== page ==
I hope everyone enjoyed the first post about brushes yesterday. I realized way too late that I should have cleaned all the makeup off them before taking pictures. Oh well.
I did this. With these brushes and some liner. Maybe some spit.
Don’t use spit to fix your makeup mistakes. That’s really bad. The enzymes in your saliva that break down food will go to work on your skin. Gross! That tip was extra. *WINK*
Everyone pumped for some eye and lash tools?! Enjoy more photos of my dirty brushes!
Y’ALL READY FOR THIS?!
Great. Another brush that doesn’t appear to exist anymore. Good opener, Sarah! That’s ok. Serenity now. This brush is technically a crease brush, but it pulls double duty most days; applying base color and then blending crease colors. The rounded end is good for getting into the eye crease, and the fluffy bristles are great for picking up a lot of color to wash over large areas, or blending to finish. Sephora has THIS brush on sale right now. It looks like it’s similar, and it’s only $6.
I bought this brush as part of a set. Like, the brush above, I use this one for detail work and large areas. It’s flat, so it’s great for making a really defined crease, packing color into inner and outer corners, and brushing shadow under your eye. This brush is the same brush, with a different handle. If you don’t have a lot of eye makeup brushes, or if you aren’t sure how to start pulling together a set, this brush, along with the one above, is a good place to start. Their versatility will get you through a lot of looks.
This slim little brush has been kicking around with me since I was in beauty school. I’d use it sometimes to layer shadow over liner, but it wasn’t part of the regular roster until I figured out how amazing it was for putting on my eyebrows. I use it with my Anastasia Beverly Hills Brow Powder Duo to make my brows soft and natural looking, or sharp. The tips of the bristles are so thin, you can really make the exact lines you need. I even still use it to really define my liners with shadow, or as a liner brush. It’s really good to have at least one fine, thin brush in your stash. They come in handy all the time!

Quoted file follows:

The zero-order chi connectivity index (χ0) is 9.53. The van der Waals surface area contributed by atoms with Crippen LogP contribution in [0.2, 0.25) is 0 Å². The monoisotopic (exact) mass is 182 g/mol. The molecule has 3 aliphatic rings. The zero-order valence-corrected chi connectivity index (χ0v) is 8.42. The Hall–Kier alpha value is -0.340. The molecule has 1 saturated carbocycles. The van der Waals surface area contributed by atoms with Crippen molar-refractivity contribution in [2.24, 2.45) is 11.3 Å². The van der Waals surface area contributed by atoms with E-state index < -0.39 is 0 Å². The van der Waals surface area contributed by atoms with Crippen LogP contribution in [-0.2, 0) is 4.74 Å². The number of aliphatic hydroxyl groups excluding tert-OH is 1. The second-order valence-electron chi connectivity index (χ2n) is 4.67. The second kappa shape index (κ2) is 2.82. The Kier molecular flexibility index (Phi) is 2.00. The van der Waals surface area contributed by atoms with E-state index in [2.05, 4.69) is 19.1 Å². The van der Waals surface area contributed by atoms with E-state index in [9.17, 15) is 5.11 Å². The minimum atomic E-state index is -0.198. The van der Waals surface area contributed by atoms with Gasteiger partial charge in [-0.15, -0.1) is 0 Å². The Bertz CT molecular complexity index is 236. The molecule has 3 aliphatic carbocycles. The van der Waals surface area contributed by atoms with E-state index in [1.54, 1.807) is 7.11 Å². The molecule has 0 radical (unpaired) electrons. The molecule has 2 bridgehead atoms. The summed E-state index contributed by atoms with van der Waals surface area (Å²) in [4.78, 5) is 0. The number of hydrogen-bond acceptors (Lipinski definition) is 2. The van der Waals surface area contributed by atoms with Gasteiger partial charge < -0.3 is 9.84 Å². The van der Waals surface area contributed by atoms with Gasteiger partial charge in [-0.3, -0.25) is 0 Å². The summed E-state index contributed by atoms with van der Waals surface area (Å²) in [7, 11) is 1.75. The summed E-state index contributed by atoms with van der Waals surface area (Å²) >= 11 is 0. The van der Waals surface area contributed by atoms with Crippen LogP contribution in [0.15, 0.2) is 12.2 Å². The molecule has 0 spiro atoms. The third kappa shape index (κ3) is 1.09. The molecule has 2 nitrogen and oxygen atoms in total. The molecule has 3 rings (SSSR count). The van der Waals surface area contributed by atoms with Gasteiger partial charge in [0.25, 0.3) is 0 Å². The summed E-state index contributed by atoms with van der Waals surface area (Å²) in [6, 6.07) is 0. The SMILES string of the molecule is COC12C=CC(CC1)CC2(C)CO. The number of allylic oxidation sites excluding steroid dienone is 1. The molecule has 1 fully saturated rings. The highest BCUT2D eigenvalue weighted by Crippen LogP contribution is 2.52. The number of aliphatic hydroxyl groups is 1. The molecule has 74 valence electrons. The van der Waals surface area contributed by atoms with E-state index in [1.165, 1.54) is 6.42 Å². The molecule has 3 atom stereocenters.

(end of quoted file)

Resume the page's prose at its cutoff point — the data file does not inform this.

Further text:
Comb for untangling clumpy lashes, brush for softening and taming brows. I don’t think I can explain anymore than that.
I have one weirdo eyelash on each eye that defies all my curling effort, choosing instead to either stick straight out or grow downward into my eyeball. No amount of crimping and poking will make those rebel lashes behave. I usually end up pulling them out with my tweezers. I do not tolerate insubordination. Get in line or get yanked out!
Even if your lashes are actively working against you, like mine, curling is still an important step. Curling your lashes opens up your eyes, and makes your lashes look thicker. When you use your curler, make sure to gradually curl up the length of your entire lash, guiding the shape into a gentle curve; instead of crimping directly at the lash line, which will cause your lashes to go straight up and down.
That’s it for this set of brushes. Look for the last post in this series on Monday; I’m going to talk about some highlighting and blending tools. Look, I’m not going to say it’s going to change your life, but you’ll never know if you don’t show up. Right? Better safe than sorry. That’s what I always say!